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I see .class and .inc included in file names a lot of the time. My current understanding is that this is just a best practice to make the purpose/contents of the file clear.

Is there any instance in PHP where a .class or .inc file name has a special purpose and truly means something?

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“There are only two hard things in Computer Science: cache invalidation and naming things”. --Tim Bray quoting Phil Karlton – Sebastián Grignoli Nov 12 '10 at 6:28
up vote 8 down vote accepted

Not really

Depending on how you have your .htaccess file set up, it can determine which classes are visible to the world. I believe best practice still says to end every file with .php if you can.

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As far as the PHP interpreter is concerned there's no behavioural reason to include these descriptors at all. The de facto convention seem to be, to include them as part of the file suffix however I find it more useful to prefix them - i.e. my file names tend to look like:


This is purely for organisational purposes; Whenever an application / terminal lists them in alphanumerical order each "type" will be grouped together. To conclude the question though it's really just down to preference, the only thing that's important - whatever you choose - is consistency.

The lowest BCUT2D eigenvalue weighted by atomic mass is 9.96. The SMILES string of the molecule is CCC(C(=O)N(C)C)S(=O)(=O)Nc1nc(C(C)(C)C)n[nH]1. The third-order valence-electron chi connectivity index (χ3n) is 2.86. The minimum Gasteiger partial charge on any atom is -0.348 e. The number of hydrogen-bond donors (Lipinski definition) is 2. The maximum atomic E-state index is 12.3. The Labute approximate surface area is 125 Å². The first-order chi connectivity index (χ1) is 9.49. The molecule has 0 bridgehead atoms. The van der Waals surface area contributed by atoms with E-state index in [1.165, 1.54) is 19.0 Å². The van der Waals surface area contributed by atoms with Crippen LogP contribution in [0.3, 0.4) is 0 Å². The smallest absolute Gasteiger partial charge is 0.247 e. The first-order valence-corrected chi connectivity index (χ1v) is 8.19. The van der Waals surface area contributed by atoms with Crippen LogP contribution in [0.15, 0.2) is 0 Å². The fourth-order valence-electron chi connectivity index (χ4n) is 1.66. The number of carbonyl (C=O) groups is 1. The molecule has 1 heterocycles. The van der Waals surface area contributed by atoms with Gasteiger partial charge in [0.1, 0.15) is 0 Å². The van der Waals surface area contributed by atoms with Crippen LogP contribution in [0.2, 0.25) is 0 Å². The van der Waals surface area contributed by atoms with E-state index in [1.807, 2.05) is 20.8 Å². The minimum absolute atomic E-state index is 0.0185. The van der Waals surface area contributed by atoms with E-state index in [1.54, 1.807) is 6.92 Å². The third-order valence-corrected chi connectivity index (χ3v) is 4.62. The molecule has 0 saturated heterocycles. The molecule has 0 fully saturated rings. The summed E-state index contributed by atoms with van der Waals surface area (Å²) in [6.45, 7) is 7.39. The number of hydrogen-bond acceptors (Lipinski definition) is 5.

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I make my class files end with .class.php so I can see it's a class but no-one can view the source.

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I don't get it, how are they not able to view the source? – arielnmz Aug 16 '14 at 14:16

It is suggested by PHP best practice coding standards to name classes with class keyword somewhere in the class file name. However, the final decision is yours whether you want to stick with that or not. It has nothing to do with code execution.

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In my opinion the best practice is to use a Framework and use the same naming conventions they uses in their sample projects. I don't think there is a Standard for it since it doesn't make a difference.

Most people name their classes as *.class.php and their static files as *.inc.php.

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